Williams Lake Fire Chief Des Webster said the seven wild land fires his department has responded to in the last few days have all been human caused.
“I would like to remind people of the unseasonably dry conditions right now and be vigilant with any burning they might be doing on their property,” Webster told the Tribune Monday.
So far the department responded to a grass fire behind Collier Place off Mackenzie Avenue, three grass fires in Boitanio Park, one on Moon Avenue and one off the end of Westridge Drive.
Webster said starting on Wednesday, March 18, the fire department will begin its annual prescribed burns and will continue with them for the next couple of weeks. The schedule is on page two in Wednesday’s Tribune.
Williams Lake Indian Band’s natural resource manager Aaron Higginbottom said the band’s fire department has begun prescribed burns at Sugar Cane and will continue throughout the week.
The band has been doing the prescribed burning in spring as part of a three-year-management burn plan with the Ministry of Forests.
Under the Indian Act, First Nations have the ability to pass a burning law, but most haven’t, according to the band’s economic development officer Kirk Dressler.
“We are in the process of developing an open burning law under our land code,” Dressler said.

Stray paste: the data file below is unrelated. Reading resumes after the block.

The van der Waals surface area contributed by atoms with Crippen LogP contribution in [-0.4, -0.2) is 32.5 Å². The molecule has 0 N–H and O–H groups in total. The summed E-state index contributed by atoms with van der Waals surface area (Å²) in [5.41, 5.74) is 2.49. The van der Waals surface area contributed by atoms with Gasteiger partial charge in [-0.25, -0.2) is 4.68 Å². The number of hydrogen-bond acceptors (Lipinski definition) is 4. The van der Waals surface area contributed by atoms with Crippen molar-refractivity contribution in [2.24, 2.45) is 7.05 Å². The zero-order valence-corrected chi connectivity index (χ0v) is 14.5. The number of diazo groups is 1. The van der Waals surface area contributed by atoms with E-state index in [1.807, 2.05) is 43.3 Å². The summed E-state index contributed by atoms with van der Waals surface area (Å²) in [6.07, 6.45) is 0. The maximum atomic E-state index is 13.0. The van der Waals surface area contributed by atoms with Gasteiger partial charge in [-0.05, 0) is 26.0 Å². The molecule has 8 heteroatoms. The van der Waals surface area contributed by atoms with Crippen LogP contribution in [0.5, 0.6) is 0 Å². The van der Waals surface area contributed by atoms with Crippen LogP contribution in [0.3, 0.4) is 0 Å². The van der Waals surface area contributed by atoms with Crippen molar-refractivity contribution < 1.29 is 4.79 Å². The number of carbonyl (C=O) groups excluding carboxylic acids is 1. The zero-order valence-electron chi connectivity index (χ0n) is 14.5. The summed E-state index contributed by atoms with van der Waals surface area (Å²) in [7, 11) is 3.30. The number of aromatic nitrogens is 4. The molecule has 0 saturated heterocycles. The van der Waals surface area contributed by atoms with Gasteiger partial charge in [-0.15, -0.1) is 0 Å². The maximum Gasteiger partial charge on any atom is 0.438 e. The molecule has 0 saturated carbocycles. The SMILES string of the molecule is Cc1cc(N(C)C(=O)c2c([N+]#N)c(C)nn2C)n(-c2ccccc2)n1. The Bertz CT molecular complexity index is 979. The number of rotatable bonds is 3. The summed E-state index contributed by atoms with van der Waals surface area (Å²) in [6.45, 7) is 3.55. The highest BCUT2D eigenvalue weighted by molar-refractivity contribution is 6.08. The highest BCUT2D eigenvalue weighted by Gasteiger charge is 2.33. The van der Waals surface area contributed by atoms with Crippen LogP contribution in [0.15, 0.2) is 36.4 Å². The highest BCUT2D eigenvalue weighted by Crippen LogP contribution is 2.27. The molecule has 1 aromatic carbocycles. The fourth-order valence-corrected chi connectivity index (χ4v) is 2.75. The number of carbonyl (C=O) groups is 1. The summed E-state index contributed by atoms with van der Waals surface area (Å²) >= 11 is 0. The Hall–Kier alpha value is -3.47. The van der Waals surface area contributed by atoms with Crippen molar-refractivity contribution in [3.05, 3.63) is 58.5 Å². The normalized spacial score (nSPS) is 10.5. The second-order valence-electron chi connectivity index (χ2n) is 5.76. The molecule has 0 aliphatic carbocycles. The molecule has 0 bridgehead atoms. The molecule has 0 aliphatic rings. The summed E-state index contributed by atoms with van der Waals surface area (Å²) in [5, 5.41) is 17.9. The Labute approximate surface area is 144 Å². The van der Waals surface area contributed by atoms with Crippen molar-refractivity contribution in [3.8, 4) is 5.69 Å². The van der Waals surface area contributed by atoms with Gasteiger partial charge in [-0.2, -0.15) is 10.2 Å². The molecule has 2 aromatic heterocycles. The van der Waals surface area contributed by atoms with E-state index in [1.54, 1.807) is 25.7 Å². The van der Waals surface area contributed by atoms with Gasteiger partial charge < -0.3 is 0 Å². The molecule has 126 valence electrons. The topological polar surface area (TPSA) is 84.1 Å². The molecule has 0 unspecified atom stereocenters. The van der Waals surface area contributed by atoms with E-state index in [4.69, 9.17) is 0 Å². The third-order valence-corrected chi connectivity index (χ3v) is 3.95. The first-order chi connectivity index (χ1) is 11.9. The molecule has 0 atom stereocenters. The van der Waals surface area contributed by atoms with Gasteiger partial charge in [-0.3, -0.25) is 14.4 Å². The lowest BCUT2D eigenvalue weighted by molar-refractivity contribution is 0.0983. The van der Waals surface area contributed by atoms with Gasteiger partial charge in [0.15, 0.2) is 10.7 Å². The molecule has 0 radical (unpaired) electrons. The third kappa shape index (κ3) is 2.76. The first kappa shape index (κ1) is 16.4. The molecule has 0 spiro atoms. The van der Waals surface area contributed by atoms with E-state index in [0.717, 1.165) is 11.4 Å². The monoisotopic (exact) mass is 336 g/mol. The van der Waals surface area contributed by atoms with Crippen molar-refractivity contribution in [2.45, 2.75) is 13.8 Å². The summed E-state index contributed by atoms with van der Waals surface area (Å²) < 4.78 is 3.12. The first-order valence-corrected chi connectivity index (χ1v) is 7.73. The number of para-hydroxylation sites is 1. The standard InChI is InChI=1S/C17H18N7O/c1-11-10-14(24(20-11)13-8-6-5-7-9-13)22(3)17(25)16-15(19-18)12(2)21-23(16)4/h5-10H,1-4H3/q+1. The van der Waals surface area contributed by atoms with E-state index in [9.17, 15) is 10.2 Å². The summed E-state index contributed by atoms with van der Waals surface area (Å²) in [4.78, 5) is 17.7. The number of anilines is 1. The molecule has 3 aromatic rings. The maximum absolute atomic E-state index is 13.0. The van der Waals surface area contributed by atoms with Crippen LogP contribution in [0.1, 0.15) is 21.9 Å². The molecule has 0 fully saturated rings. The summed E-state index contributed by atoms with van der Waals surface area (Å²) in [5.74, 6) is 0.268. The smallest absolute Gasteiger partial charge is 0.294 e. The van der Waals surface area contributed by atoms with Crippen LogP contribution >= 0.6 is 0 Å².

“We’ve transitioned out of the Indian Act to this form of sectoral self-government, so we have jurisdiction to develop our own laws now and that gives us more flexibility and creativity.”
Presently WLIB has a full fleet of heavy equipment and a new fire truck.
Nine people are on the volunteer fire department and all of them have been undergoing training.
“There are crews here dedicated to doing the open burning and we have a 300-gallon tank which is part of our hydro-seeder that we bring along with us with 150 feet of hose,” Dressler said. “On site we’ve always got fire suppression availability.”
Once the opening burning law is finalized, the band will do its own permitting, set burning conditions and impose sanctions on those who fail to comply with the regulations.
Higginsbottom said the crew submits requests to Chief and Council, gathers approval, sends notice to the community via flyers, radio, and eventually in person as they enter private yards to let them know to close windows or give people with breathing difficulties a chance to leave and visit family members.
“We also inform our neighbours, businesses and finally the Cariboo Fire Centre that we are about to light up areas within the reserve,” he said.
“Our hope is that there will be less and less people lighting fires on their own without the benefit of equipment and personnel on hand to assist if the fire may get out of control. There havebeen too many instances of people attempting to burn in poor conditions and having the local fire department or wild land fire suppression crews attending these fires.”